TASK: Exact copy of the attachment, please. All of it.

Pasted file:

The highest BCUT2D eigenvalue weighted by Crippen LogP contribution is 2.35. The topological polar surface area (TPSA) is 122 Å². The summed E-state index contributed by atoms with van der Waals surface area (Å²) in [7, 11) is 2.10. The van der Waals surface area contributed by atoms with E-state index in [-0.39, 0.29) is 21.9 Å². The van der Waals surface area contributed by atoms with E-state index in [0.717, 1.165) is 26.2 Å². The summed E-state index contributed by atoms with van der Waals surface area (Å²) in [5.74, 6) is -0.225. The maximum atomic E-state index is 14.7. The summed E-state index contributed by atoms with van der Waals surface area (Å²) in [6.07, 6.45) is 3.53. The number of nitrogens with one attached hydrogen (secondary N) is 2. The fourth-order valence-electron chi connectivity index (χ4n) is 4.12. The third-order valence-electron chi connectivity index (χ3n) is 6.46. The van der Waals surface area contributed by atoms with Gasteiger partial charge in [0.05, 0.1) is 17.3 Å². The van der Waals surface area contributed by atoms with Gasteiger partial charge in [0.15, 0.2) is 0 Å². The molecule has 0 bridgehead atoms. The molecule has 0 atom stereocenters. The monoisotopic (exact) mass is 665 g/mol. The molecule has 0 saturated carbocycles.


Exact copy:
The highest BCUT2D eigenvalue weighted by Crippen LogP contribution is 2.35. The topological polar surface area (TPSA) is 122 Å². The summed E-state index contributed by atoms with van der Waals surface area (Å²) in [7, 11) is 2.10. The van der Waals surface area contributed by atoms with E-state index in [-0.39, 0.29) is 21.9 Å². The van der Waals surface area contributed by atoms with E-state index in [0.717, 1.165) is 26.2 Å². The summed E-state index contributed by atoms with van der Waals surface area (Å²) in [5.74, 6) is -0.225. The maximum atomic E-state index is 14.7. The summed E-state index contributed by atoms with van der Waals surface area (Å²) in [6.07, 6.45) is 3.53. The number of nitrogens with one attached hydrogen (secondary N) is 2. The fourth-order valence-electron chi connectivity index (χ4n) is 4.12. The third-order valence-electron chi connectivity index (χ3n) is 6.46. The van der Waals surface area contributed by atoms with Gasteiger partial charge in [0.05, 0.1) is 17.3 Å². The van der Waals surface area contributed by atoms with Gasteiger partial charge in [0.15, 0.2) is 0 Å². The molecule has 0 bridgehead atoms. The molecule has 0 atom stereocenters. The monoisotopic (exact) mass is 665 g/mol. The molecule has 0 saturated carbocycles.